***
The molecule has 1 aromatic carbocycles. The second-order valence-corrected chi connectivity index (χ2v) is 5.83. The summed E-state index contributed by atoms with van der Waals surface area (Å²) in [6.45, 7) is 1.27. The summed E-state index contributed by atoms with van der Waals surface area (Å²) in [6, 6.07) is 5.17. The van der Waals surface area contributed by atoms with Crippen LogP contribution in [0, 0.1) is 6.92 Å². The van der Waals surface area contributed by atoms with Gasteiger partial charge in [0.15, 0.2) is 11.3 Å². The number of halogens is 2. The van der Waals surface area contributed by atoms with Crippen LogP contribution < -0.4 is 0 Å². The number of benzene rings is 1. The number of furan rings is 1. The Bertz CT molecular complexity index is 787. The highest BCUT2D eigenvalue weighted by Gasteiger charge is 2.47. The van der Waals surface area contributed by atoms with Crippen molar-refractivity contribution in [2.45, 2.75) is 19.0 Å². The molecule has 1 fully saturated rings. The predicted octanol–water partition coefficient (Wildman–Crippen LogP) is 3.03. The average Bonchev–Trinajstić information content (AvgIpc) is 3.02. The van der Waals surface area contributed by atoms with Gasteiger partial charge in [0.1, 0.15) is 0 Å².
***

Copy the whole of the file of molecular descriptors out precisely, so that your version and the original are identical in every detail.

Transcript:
The molecule has 1 aromatic carbocycles. The second-order valence-corrected chi connectivity index (χ2v) is 5.83. The summed E-state index contributed by atoms with van der Waals surface area (Å²) in [6.45, 7) is 1.27. The summed E-state index contributed by atoms with van der Waals surface area (Å²) in [6, 6.07) is 5.17. The van der Waals surface area contributed by atoms with Crippen LogP contribution in [0, 0.1) is 6.92 Å². The van der Waals surface area contributed by atoms with Gasteiger partial charge in [0.15, 0.2) is 11.3 Å². The number of halogens is 2. The van der Waals surface area contributed by atoms with Crippen LogP contribution < -0.4 is 0 Å². The number of benzene rings is 1. The number of furan rings is 1. The Bertz CT molecular complexity index is 787. The highest BCUT2D eigenvalue weighted by Gasteiger charge is 2.47. The van der Waals surface area contributed by atoms with Crippen molar-refractivity contribution in [2.45, 2.75) is 19.0 Å². The molecule has 1 fully saturated rings. The predicted octanol–water partition coefficient (Wildman–Crippen LogP) is 3.03. The average Bonchev–Trinajstić information content (AvgIpc) is 3.02. The van der Waals surface area contributed by atoms with Gasteiger partial charge in [0.1, 0.15) is 0 Å².